and investigation of oils road fuel offences. It conducts targeted
and roadside challenges of vehicles to establish that the fuel
contained in their running tanks has borne the correct duty rate
commensurate with the use of the vehicle. Although this unit is
mostly concerned in ensuring that red diesel (duty rate 2.82 pence
per litre) is not misused as derv (duty rate 44.99 pence per litre),
it inevitably becomes involved in smuggling cases as green diesel,
the Republic equivalent of red diesel, is misused as a road fuel
in Northern Ireland. Our previous memorandum to the Committee
covered this in more detail.
13. There are about 600 Customs staff in Northern
Ireland and although most of them are employed on duties other
than anti-smuggling, they are made aware that they can be effective
in providing information and intelligence as they travel throughout
14. The Collection currently uses about 20 staff
full time in countering fuel smuggling. These staff are deployed
as follows: three in the Anti-Fraud Team, seven in the Road Fuel
Testing Unit, six in the Flexible Anti-Smuggling Teams and four
in Intelligence. These staff are used flexibly. In addition, staff
are deployed from other areas during times of need, e.g., during
a "knock", carrying out special exercises to gather
information/intelligence or conducting assurance visits to selected
distributors and retailers. The NIS does not devote resources
specifically to road fuel smuggling but currently has two major
investigations in progress in Northern Ireland involving five
15. Within the Single Market, overt border controls
are not permitted, and so the Collection must rely on an approach
based on use of intelligence, aiming at specific targets.
16. It has been suggested that Customs should
simply close down an "illegal" site as soon as it comes
to their attention. But that does not help find the smuggler.
These sites are often run by people unconnected with the actual
smuggling, using equipment that costs little to obtain; closing
them does not solve the problem, it merely pushes them into setting
up another site equally cheaply. Often the sites that are referred
to Customs are known by us to be connected to current cases under
17. The results for 1998 to date are:
2 successful prosecutions for smuggling
of road fuels;
10 cases currently with the Director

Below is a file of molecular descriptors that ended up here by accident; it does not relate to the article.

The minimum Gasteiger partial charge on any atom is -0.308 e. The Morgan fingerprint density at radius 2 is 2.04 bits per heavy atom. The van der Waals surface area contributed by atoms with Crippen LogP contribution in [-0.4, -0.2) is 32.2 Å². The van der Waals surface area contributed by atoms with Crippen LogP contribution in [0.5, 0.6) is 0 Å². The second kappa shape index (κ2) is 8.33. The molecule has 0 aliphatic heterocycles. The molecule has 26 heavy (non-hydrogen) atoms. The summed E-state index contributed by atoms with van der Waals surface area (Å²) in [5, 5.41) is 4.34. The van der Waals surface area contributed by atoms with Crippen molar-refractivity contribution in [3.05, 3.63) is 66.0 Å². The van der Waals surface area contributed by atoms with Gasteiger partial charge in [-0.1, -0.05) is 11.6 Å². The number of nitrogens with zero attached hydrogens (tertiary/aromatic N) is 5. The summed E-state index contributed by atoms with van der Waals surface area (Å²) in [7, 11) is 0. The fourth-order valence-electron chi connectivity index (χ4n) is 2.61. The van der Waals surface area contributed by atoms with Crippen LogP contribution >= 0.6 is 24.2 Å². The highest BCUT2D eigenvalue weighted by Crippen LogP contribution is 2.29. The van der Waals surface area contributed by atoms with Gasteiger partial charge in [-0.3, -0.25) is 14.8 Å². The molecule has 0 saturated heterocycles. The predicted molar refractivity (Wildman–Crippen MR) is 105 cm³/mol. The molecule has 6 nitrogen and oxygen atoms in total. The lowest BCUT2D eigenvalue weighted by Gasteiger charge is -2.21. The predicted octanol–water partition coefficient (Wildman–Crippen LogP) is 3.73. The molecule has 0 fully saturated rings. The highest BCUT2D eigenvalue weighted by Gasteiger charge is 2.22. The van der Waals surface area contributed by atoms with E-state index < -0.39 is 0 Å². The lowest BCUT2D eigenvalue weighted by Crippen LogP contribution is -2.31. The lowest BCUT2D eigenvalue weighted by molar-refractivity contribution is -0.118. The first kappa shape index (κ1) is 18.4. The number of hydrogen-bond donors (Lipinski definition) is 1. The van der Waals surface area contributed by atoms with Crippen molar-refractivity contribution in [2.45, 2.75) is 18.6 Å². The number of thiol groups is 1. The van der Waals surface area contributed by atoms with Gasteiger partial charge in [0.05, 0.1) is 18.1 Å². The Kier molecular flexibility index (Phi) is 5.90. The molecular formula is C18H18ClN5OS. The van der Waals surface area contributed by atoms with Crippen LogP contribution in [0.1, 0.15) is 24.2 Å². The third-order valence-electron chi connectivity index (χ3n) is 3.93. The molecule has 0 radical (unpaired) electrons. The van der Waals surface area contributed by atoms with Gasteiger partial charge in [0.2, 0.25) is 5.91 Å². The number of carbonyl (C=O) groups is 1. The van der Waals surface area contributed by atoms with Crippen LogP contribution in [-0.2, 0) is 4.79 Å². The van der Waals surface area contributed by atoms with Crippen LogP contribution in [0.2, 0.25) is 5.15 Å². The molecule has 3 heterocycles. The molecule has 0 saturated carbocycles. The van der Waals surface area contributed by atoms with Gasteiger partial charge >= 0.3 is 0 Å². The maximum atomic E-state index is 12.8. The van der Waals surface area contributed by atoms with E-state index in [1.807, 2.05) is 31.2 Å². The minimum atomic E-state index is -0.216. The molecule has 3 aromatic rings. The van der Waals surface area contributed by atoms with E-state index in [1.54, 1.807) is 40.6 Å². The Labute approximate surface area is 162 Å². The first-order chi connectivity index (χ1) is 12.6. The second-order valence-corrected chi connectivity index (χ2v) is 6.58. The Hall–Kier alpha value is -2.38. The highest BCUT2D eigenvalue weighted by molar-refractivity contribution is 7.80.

of Public Prosecutions;
6 compound penalties. These are offered
by Customs in lieu of prosecution in cases where we think it is
£59,300 in compound penalties;
420,098 litres of fuel seized;
admissions of smuggling of 24,195,569
litres of fuel;
40 ongoing investigations.
18. In addition the Road Fuel Testing Unit has:
detected 182 offences involving misuse
achieved revenue receipts of £227,516;
seized 3 vehicles using hidden tanks;
detected 10 previous offenders;
investigated and reported 3 cases
of significant fraud;
imposed five compound penalties;
achieved detections from 39 per cent
of its targeted challenges.
19. We are conscious that Customs operations,
and hence the preventive effect, must be seen to be effective.
With that in mind we are seeking to extend co-operation with the
Royal Ulster Constabulary, particularly in the border areas where
the RUC has greater presence and awareness of local operations.
We are currently working on a memorandum of understanding with
the RUC where we have established contact at the highest level.
We also continue to work with the Revenue Commissioners in the
Republic of Ireland, obtaining information on supplies of fuel.
20. We are already engaged in a programme of
visits by trained audit staff to sites selling petrol and diesel
in Northern Ireland. Their task is to use credibility techniques
to examine sources of supply and sales of fuel, tracing these
to suppliers where necessary to establish the duty status. One
hundred and fifty sites have already been visited. Site visits
will include distributors of fuels as well as retailers. "Illegal"
sites will also be visited.
21. We now plan to extend this programme to
all retailers and distributors in Northern Ireland. The Collection
will be provided with additional resources of up to five staff
years to support this operation: these will come from redeployment
of the existing national pool of resources. In making this reallocation
we have had to bear in mind that the smuggling of alcohol and
tobacco is also a high priority for Customs. One hundred and forty
visits are scheduled for January 1998 using experienced VAT auditors;
information from our VAT database will be used to select businesses
showing recent changes in their trading patterns. Apart from the
usual checks of business records they will focus on how cash flows
in and out of the business; they will also, for example, check
pump meter readings over a period of time and look closely at
Health and Safety documentation kept by regulation for all fuel
deliveries. Information on CCTV has also featured in some recent
22. After this round of visits, the intelligence
gathered will be evaluated and decisions taken about extending
the programme to the remainder of the sites. We are conscious
that in conducting this operation we must minimise disruption
to normal business and we must be sensitive to claims that we
should focus on the smugglers, not the honest businesses hit by
the loss of trade. But the programme will include all sites
including "illegals": concerted action of this kind
should provide a greater pool of usable intelligence.
22 December 1998
1 See also Appendix 11 p. 90. Back